Microsoft is a multinational computer technology corporation. The history of Microsoft began on April 4, 1975, when it was founded by Bill Gates and Paul Allen in Albuquerque. Its current best-selling products are the Microsoft Windows operating system, Microsoft Office suite of productivity software, Xbox a line of entertainment of games, music and video and Bing, a line of search engines.
In 1980, Microsoft formed a partnership with IBM that allowed them to bundle Microsoft’s operating system with IBM computers, paying Microsoft a royalty for every sale. In 1985, IBM requested that Microsoft write a new operating system for their computers called OS/2; Microsoft wrote the operating system, but also continued to sell their own alternative, which proved to be in direct competition with OS/2. Microsoft Windows eventually overshadowed OS/2 in terms of sales. When Microsoft launched several versions of Microsoft Windows in the 1990s, they had captured over 90% market share of the world’s personal computers.
As of June 30, 2014, Microsoft has a global annual revenue of $86.83 Billion USD and 128,076 employees worldwide. It develops, manufactures, licenses, and supports a wide range of software products for computing devices.
The idea that would spawn Microsoft germinated when Paul Allen showed Bill Gates the January 1, 1975 issue of Popular Electronics that demonstrated the Altair 8800. Allen and Gates saw potential to develop an implementation of the programming language BASIC interpreter for the system.Bill Gates called the creators of the new microcomputer, Micro Instrumentation and Telemetry Systems (MITS), offering to demonstrate the implementation in order to win a contract with the company. Allen and Gates had neither an interpreter nor an Altair system, yet in the eight weeks before the demo they developed an interpreter. When Allen flew to Albuquerque, New Mexico to meet with MITS, the interpreter worked and MITS agreed to distribute Altair BASIC. Allen and Gates left Boston, where Allen worked for Honeywell and Gates was enrolled in Harvard, moved to Albuquerque (where MITS was located), and co-founded Microsoft there. Revenues of the company totaled $16,005 by the end of 1976.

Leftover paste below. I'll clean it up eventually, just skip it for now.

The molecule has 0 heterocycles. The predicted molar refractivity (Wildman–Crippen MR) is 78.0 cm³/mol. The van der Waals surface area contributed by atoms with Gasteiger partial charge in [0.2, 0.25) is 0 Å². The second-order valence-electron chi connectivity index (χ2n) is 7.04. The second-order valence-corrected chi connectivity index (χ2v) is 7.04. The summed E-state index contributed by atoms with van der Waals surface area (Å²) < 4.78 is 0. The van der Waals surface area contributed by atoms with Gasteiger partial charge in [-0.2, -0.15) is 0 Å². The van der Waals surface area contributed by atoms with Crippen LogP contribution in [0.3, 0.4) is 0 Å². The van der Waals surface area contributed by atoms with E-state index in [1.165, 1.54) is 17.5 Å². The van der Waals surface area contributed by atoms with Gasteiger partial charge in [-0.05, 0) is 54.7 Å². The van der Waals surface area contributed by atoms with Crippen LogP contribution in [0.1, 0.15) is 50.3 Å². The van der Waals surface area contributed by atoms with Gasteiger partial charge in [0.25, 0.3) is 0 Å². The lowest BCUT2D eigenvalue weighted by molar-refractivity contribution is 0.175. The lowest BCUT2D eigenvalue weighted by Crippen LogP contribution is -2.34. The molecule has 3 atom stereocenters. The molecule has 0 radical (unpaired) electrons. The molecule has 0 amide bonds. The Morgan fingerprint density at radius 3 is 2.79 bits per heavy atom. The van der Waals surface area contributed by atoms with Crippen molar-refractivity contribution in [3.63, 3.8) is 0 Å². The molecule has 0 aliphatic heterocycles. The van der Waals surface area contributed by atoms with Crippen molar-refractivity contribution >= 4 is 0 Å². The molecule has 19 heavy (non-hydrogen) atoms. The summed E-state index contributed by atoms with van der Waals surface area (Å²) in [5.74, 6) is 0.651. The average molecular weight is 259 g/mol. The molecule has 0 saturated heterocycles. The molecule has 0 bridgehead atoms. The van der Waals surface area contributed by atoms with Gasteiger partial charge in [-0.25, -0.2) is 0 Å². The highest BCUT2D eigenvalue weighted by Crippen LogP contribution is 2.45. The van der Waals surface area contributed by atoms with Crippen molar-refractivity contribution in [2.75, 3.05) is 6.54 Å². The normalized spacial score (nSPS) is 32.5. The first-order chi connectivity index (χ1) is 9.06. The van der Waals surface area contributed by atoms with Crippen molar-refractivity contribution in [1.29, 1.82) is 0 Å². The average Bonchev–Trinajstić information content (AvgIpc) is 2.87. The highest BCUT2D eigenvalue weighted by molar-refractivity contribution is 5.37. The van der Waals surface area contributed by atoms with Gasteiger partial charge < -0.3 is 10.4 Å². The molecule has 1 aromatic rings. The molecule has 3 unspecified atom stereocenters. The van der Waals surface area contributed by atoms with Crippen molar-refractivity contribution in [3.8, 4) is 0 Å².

Allen came up with the original name of Micro-Soft, a portmanteau of microcomputer and software. Hyphenated in its early incarnations, on November 26, 1976 the company was registered under that name with the Secretary of State of New Mexico. The company’s first international office was founded on November 1, 1978, in Japan, entitled “ASCII Microsoft” (now called “Microsoft Japan”), and on November 29, 1979, the term, “Microsoft” was first used by Bill Gates. On January 1, 1979, the company moved from Albuquerque to a new home in Bellevue, Washington, since it was hard to recruit top programmers to Albuquerque. Shortly before the move, eleven of the then-thirteen employees posed for the staff photo on the right.
Steve Ballmer joined the company on June 11, 1980, and would later succeed Bill Gates as CEO, from January 2000 until February 2014. The company restructured on June 25, 1981, to become an incorporated business in its home state of Washington (with a further change of its name to “Microsoft Corporation, Inc.”). As part of the restructuring, Bill Gates became president of the company and chairman of the board, and Paul Allen became Executive Vice President.
Microsoft’s early products were different variants of Microsoft BASIC which was the dominant programming language in late 1970s and early 1980s home computers such as Apple II (Applesoft BASIC) and Commodore 64 (Commodore BASIC), and were also provided with early versions of the IBM PC as the IBM Cassette BASIC.
The first hardware product was the Z-80 SoftCard which enabled the Apple II to run the CP/M operating system, at the time an industry-standard operating system for running business software and many compilers and interpreters for several high-level languages on microcomputers. The SoftCard was first demonstrated publicly at the West Coast Computer Faire in March 1980. It was an immediate success; 5,000 cards, a large number given the microcomputer market at the time, were purchased in the initial three months at $349 each and it was Microsoft’s number one revenue source in 1980.